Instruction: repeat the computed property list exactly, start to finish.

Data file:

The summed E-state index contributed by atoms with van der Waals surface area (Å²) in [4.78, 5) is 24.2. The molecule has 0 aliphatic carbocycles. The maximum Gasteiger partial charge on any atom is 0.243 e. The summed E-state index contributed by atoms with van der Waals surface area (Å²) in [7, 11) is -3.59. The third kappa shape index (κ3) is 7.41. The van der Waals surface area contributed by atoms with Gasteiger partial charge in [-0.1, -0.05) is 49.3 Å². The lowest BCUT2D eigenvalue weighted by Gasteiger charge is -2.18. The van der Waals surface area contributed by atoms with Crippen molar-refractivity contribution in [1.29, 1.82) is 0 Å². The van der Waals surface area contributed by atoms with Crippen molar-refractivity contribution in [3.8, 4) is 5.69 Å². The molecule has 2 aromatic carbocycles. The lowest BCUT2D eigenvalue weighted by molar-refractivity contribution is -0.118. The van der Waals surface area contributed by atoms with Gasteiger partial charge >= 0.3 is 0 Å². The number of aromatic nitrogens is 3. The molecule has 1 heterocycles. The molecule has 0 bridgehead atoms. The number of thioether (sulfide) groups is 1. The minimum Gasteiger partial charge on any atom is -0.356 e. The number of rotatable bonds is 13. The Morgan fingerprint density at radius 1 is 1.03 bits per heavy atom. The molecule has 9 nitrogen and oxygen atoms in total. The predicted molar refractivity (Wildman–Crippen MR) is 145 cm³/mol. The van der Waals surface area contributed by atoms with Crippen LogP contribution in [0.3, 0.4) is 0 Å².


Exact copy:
The summed E-state index contributed by atoms with van der Waals surface area (Å²) in [4.78, 5) is 24.2. The molecule has 0 aliphatic carbocycles. The maximum Gasteiger partial charge on any atom is 0.243 e. The summed E-state index contributed by atoms with van der Waals surface area (Å²) in [7, 11) is -3.59. The third kappa shape index (κ3) is 7.41. The van der Waals surface area contributed by atoms with Gasteiger partial charge in [-0.1, -0.05) is 49.3 Å². The lowest BCUT2D eigenvalue weighted by Gasteiger charge is -2.18. The van der Waals surface area contributed by atoms with Crippen molar-refractivity contribution in [1.29, 1.82) is 0 Å². The van der Waals surface area contributed by atoms with Crippen molar-refractivity contribution in [3.8, 4) is 5.69 Å². The molecule has 2 aromatic carbocycles. The lowest BCUT2D eigenvalue weighted by molar-refractivity contribution is -0.118. The van der Waals surface area contributed by atoms with Gasteiger partial charge >= 0.3 is 0 Å². The number of aromatic nitrogens is 3. The molecule has 1 heterocycles. The molecule has 0 bridgehead atoms. The number of thioether (sulfide) groups is 1. The minimum Gasteiger partial charge on any atom is -0.356 e. The number of rotatable bonds is 13. The Morgan fingerprint density at radius 1 is 1.03 bits per heavy atom. The molecule has 9 nitrogen and oxygen atoms in total. The predicted molar refractivity (Wildman–Crippen MR) is 145 cm³/mol. The van der Waals surface area contributed by atoms with Crippen LogP contribution in [0.3, 0.4) is 0 Å².